Reports on the toxicological effects of nanoceria are quite limited and the mechanisms involved are still not clear [82]. In vitro studies have shown that nanoceria is toxic to bronchial epithelial lung fibroblasts, but non-toxic to other cell types including mammary epithelial cells, macrophages, immortalized keratinocytes, or immortalized pancreatic epithelial cells [58,68,83-85]. When introduced prior to ROS insult, nanoceria exerts protective effects from oxidative stress related damage in vitro and in vivo [86,87]. Nasal exposure of rats with nanoceria in the size ranging from 15-30 nm for 4 hr has been found to induce pulmonary toxicity whereas nanoceria with size between 1 and 5 im do not show any significant cytotoxicity in vitro [88,89]. Recent report also establishes the relationship between the toxicity and shape of nanoceria. Rod-like nanoparticles enhance lactate dehydrogenase (LDH) release and tumor necrosis factor alpha (TNF-[alpha]) production in vitro [90]. Hence, from these reports, the toxicological effects of nanoceria still remain inconclusive. Hence more studies are warranted to fully understand the potential of nanoceria application and its toxicological effects.

Nanoceria has shown positive therapeutic results for antioxidant therapy of various neurodegenerative diseases, cancer, drug delivery and diagnostics. Moreover, due to their regenerative antioxidant property, a small amount of nanoceria is sufficient for extended time periods. The biological activity of nanoceria is modulated by method of preparation, particle size and shape, nature and level of dopant, and surface chemistry. Further studies should also emphasize on different nanoceria in order to establish nontoxic formulations with enhanced catalytic activity for medical applications. Finally, the long-term effects of nanoceria using large animal models are also needed.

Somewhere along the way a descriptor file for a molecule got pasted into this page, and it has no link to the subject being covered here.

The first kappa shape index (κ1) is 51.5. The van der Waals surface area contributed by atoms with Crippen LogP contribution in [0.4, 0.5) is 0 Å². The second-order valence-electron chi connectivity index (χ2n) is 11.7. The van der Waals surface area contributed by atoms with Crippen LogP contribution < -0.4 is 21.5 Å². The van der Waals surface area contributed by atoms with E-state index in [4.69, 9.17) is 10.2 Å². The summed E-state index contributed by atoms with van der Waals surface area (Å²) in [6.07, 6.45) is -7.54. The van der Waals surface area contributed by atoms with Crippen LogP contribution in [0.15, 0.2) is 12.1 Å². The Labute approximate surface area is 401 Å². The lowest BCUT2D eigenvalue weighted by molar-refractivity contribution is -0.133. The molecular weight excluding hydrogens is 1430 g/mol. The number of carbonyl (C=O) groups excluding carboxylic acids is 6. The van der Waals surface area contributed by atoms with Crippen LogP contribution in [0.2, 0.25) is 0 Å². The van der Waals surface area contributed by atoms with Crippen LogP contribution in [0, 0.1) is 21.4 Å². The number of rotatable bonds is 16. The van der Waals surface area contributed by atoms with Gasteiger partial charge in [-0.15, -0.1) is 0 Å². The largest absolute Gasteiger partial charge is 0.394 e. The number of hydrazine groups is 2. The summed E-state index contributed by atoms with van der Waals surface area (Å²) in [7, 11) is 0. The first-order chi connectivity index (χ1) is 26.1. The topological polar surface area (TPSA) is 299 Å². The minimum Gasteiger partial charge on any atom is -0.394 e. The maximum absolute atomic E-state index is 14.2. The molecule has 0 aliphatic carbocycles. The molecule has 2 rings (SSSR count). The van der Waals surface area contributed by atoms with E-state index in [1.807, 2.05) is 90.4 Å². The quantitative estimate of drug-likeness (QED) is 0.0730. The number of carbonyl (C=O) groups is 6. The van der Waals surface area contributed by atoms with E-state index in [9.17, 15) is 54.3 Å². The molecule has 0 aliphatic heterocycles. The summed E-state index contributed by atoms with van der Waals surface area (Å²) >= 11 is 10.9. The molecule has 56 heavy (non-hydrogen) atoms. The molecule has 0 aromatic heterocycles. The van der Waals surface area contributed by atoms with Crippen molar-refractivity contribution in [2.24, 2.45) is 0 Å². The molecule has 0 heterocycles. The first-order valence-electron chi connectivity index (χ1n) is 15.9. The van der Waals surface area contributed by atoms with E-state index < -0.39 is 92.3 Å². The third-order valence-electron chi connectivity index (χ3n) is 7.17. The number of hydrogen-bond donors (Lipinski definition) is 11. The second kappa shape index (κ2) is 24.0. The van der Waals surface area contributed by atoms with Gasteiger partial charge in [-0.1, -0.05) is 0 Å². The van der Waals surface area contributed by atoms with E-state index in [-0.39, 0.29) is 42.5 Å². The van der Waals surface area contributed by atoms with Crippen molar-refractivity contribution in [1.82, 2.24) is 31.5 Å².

Financial support and sponsorship: This article is a part of the research project no. BMB/2015/56, funded by Department of Biotechnology, Ministry of Science and Technology, Government of India.

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Barilin Dkhar, Abhijeet Bhatia

Dept of ENT, North Eastern Indira Gandhi Regional Institute of Health and Medical Sciences (NEIGRIHMS), Shillong 793018, Meghalaya

Received 5 October 2017; Accepted 11 November 2017; Published online 31 December 2017

* Coresponding author: Dr Abhijeet Bhatia; E-mail: abhijeetbhatia77@gmail.com
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Author:Dkhar, Barilin; Bhatia, Abhijeet
Publication:Trends in Biomaterials and Artificial Organs
Date:Jul 1, 2017